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From "J. Delgado" <joaquin.delg...@gmail.com>
Subject Re: Realtime Search for Social Networks Collaboration
Date Mon, 22 Sep 2008 03:38:55 GMT
Sorry, I meant "loose" (replacing "lose")

On Sun, Sep 21, 2008 at 8:38 PM, J. Delgado <joaquin.delgado@gmail.com>wrote:

> On Sat, Sep 20, 2008 at 1:04 PM, Noble Paul നോബിള്‍ नोब्ळ्
<
> noble.paul@gmail.com> wrote:
>
>> Moving back to RDBMS model will be a big step backwards where we miss
>> mulivalued fields and arbitrary fields .
>
>
>  No one is suggesting to "lose" any of the virtues of the field based
> indexing that Lucene provides. All but the contrary: by extending the RDBMS
> model with Lucene-based indexes one can map relational rows to documents and
> columns to fields. Note that one relational field can be mapped to one or
> more text based fields and multi-valued fields will still be allowed.
>
> Please check the Lucence OJVM implementation for details on implementation
> and philosophy on the RDBMS-Lucene converged model:
>
> http://docs.google.com/Doc?id=ddgw7sjp_54fgj9kg
>
> More discussions at Marcelo's blog who will be presenting in Oracle World
> 2008 this week.
> http://marceloochoa.blogspot.com/
>
> BTW, it just happen that this was implemented using Oracle but similar
> implementation in H2 seems not only feasible but desirable.
>
> -- Joaquin
>
>
>
>>
>> On Tue, Sep 9, 2008 at 4:17 AM, Jason Rutherglen
>> <jason.rutherglen@gmail.com> wrote:
>> > Cool.  I mention H2 because it does have some Lucene code in it yes.
>> > Also according to some benchmarks it's the fastest of the open source
>> > databases.  I think it's possible to integrate realtime search for H2.
>> >  I suppose there is no need to store the data in Lucene in this case?
>> > One loses the multiple values per field Lucene offers, and the schema
>> > become static.  Perhaps it's a trade off?
>> >
>> > On Mon, Sep 8, 2008 at 6:17 PM, J. Delgado <joaquin.delgado@gmail.com>
>> wrote:
>> >> Yes, both Marcelo and I would be interested.
>> >>
>> >> We looked into H2 and it looks like something similar to Oracle's ODCI
>> can
>> >> be implemented. Plus the primitive full-text implementación is based on
>> >> Lucene.
>> >> I say primitive because looking at the code I saw that one cannot
>> define an
>> >> Analyzer and for each scan corresponding to a where clause a searcher
>> is
>> >> open and closed, instead of having a pool, plus it does not have any
>> way to
>> >> queue changes to reduce the use of the IndexWriter, etc.
>> >>
>> >> But its open source and that is a great starting point!
>> >>
>> >> -- Joaquin
>> >>
>> >> On Mon, Sep 8, 2008 at 2:05 PM, Jason Rutherglen
>> >> <jason.rutherglen@gmail.com> wrote:
>> >>>
>> >>> Perhaps an interesting project would be to integrate Ocean with H2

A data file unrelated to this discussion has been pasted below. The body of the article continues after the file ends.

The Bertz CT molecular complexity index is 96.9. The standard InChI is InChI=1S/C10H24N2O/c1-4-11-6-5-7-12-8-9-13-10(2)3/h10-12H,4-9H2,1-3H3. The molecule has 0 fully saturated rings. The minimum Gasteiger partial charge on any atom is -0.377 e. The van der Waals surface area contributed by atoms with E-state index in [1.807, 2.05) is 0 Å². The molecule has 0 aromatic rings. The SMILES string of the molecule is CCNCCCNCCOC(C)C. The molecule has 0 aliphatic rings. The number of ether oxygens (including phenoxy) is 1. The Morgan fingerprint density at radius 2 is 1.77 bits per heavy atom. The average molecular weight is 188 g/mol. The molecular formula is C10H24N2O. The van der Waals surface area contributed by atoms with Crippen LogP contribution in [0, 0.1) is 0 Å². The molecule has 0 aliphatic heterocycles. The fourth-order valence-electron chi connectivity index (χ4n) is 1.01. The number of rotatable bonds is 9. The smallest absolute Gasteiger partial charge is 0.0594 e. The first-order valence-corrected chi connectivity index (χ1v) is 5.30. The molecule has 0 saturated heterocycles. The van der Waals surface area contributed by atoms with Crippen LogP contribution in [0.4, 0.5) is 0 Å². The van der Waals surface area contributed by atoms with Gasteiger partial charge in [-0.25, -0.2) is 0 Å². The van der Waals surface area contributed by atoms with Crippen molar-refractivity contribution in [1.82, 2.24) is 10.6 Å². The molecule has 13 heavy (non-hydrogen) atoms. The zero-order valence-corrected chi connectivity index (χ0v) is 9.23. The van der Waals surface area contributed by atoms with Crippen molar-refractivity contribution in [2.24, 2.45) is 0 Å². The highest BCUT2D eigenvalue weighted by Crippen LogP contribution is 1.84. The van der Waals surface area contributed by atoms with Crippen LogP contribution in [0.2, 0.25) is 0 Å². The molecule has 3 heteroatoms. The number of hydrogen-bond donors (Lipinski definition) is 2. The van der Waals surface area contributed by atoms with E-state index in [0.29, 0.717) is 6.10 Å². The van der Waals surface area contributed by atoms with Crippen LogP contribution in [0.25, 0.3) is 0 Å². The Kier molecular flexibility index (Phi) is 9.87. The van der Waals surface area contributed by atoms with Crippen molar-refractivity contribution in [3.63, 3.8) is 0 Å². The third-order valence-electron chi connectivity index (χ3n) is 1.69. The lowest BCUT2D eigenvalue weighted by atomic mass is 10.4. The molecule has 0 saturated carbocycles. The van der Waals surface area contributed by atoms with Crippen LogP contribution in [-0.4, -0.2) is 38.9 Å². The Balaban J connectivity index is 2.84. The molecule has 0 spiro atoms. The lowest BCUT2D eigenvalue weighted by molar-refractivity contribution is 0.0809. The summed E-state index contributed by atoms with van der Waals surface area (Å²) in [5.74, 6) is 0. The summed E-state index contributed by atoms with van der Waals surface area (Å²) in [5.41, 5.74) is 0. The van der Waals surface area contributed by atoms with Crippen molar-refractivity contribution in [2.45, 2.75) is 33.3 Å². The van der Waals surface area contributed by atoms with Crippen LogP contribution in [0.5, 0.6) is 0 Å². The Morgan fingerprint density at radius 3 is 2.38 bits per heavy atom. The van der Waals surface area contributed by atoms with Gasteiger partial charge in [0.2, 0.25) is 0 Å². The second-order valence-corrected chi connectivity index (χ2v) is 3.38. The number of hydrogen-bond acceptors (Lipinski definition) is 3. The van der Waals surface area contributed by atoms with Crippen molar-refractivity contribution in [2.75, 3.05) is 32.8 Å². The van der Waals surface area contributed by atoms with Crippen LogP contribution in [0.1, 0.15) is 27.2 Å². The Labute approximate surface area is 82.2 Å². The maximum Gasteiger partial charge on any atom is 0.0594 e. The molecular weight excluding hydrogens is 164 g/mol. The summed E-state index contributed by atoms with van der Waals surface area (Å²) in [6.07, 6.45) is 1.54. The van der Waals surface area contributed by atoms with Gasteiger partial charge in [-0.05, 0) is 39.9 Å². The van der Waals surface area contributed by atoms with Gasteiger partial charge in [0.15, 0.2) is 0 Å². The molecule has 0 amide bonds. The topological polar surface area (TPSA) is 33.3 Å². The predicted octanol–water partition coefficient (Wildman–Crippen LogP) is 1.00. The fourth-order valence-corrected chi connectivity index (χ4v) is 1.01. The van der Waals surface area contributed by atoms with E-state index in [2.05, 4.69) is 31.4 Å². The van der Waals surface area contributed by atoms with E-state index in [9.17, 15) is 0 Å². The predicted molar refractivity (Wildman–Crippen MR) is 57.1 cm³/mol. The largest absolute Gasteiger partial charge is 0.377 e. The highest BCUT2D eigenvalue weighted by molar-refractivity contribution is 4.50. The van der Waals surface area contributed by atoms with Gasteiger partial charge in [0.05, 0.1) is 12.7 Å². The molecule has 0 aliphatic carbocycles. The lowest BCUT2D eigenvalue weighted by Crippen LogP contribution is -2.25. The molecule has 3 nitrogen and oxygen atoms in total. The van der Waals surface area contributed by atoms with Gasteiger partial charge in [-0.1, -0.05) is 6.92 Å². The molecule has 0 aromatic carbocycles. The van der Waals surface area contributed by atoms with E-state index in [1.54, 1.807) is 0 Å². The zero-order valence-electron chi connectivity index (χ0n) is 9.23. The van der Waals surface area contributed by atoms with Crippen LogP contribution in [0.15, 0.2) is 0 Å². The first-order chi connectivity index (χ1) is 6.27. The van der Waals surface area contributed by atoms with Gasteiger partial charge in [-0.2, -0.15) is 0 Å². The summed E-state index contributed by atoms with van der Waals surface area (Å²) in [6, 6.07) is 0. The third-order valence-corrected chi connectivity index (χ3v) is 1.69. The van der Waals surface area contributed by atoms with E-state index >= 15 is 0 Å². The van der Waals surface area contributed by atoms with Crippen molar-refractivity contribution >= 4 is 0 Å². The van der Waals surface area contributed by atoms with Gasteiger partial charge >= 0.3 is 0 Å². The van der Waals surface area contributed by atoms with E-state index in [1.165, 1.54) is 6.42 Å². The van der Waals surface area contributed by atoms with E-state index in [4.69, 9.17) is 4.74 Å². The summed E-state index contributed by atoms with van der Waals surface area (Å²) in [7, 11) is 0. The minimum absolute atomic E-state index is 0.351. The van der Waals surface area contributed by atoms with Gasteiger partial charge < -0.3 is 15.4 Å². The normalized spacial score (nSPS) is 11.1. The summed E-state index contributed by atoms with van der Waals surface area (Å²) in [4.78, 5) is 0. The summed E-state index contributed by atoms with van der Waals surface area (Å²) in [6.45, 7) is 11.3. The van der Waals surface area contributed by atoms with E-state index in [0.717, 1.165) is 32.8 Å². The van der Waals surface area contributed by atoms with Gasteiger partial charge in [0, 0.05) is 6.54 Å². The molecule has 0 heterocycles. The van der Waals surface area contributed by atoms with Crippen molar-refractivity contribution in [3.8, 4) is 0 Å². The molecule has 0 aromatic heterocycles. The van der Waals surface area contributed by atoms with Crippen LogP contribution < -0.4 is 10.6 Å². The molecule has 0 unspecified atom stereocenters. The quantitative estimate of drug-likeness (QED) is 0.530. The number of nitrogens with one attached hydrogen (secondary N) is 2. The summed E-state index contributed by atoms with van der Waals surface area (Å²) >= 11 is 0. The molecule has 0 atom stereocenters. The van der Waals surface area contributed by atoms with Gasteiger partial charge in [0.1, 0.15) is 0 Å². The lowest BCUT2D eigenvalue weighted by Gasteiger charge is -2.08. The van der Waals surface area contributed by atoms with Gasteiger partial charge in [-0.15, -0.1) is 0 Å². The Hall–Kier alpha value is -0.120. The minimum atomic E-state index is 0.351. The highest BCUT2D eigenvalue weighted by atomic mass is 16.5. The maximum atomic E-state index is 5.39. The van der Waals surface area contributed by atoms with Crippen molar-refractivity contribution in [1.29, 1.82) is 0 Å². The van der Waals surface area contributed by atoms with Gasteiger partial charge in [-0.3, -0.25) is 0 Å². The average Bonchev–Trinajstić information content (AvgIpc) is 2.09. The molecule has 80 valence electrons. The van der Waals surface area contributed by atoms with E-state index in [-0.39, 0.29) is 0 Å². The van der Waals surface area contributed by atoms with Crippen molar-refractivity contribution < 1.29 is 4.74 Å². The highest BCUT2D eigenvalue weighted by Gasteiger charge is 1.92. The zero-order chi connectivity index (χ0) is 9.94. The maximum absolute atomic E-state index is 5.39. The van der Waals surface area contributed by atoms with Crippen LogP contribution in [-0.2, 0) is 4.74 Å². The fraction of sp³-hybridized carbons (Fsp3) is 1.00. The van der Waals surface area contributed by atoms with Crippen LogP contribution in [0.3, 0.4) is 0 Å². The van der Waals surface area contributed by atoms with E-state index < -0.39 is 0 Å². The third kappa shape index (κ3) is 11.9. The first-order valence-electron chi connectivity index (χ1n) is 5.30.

>> >>> www.h2database.com to take advantage of both models.  I'm not sure
>> how
>> >>> exactly that would work, but it seems like it would not be too
>> >>> difficult.  Perhaps this would solve being able to perform faster
>> >>> hierarchical queries and perhaps other types of queries that Lucene
is
>> >>> not capable of.
>> >>>
>> >>> Is this something Joaquin you are interested in collaborating on?  I
>> >>> am definitely interested in it.
>> >>>
>> >>> On Sun, Sep 7, 2008 at 4:04 AM, J. Delgado <joaquin.delgado@gmail.com
>> >
>> >>> wrote:
>> >>> > On Sat, Sep 6, 2008 at 1:36 AM, Otis Gospodnetic
>> >>> > <otis_gospodnetic@yahoo.com> wrote:
>> >>> >>
>> >>> >> Regarding real-time search and Solr, my feeling is the focus
should
>> be
>> >>> >> on
>> >>> >> first adding real-time search to Lucene, and then we'll figure
out
>> how
>> >>> >> to
>> >>> >> incorporate that into Solr later.
>> >>> >
>> >>> >
>> >>> > Otis, what do you mean exactly by "adding real-time search to
>> Lucene"?
>> >>> >  Note
>> >>> > that Lucene, being a indexing/search library (and not a full blown
>> >>> > search
>> >>> > engine), is by definition "real-time": once you add/write a document
>> to
>> >>> > the
>> >>> > index it becomes immediately searchable and if a document is
>> logically
>> >>> > deleted and no longer returned in a search, though physical deletion
>> >>> > happens
>> >>> > during an index optimization.
>> >>> >
>> >>> > Now, the problem of adding/deleting documents in bulk, as part
of a
>> >>> > transaction and making these documents available for search
>> immediately
>> >>> > after the transaction is commited sounds more like a search engine
>> >>> > problem
>> >>> > (i.e. SOLR, Nutch, Ocean), specially if these transactions are
known
>> to
>> >>> > be
>> >>> > I/O expensive and thus are usually implemented bached proceeses
with
>> >>> > some
>> >>> > kind of sync mechanism, which makes them non real-time.
>> >>> >
>> >>> > For example, in my previous life, I designed and help implement
a
>> >>> > quasi-realtime enterprise search engine using Lucene, having a
set
>> of
>> >>> > multi-threaded indexers hitting a set of multiple indexes alocatted
>> >>> > accross
>> >>> > different search services which powered a broker based distributed
>> >>> > search
>> >>> > interface. The most recent documents provided to the indexers were
>> >>> > always
>> >>> > added to the smaller in-memory (RAM) indexes which usually could
>> absorbe
>> >>> > the
>> >>> > load of a bulk "add" transaction and later would be merged into
>> larger
>> >>> > disk
>> >>> > based indexes and then flushed to make them ready to absorbe new
>> fresh
>> >>> > docs.
>> >>> > We even had further partitioning of the indexes that reflected
time
>> >>> > periods
>> >>> > with caps on size for them to be merged into older more archive
>> based
>> >>> > indexes which were used less (yes the search engine default search
>> was
>> >>> > on
>> >>> > data no more than 1 month old, though user could open the time
>> window by
>> >>> > including archives).
>> >>> >
>> >>> > As for SOLR and OCEAN,  I would argue that these semi-structured
>> search
>> >>> > engines are becomming more and more like relational databases with
>> >>> > full-text
>> >>> > search capablities (without the benefit of full reletional algebra
>> --
>> >>> > for
>> >>> > example joins are not possible using SOLR). Notice that "real-time"
>> CRUD
>> >>> > operations and transactionality are core DB concepts adn have been
>> >>> > studied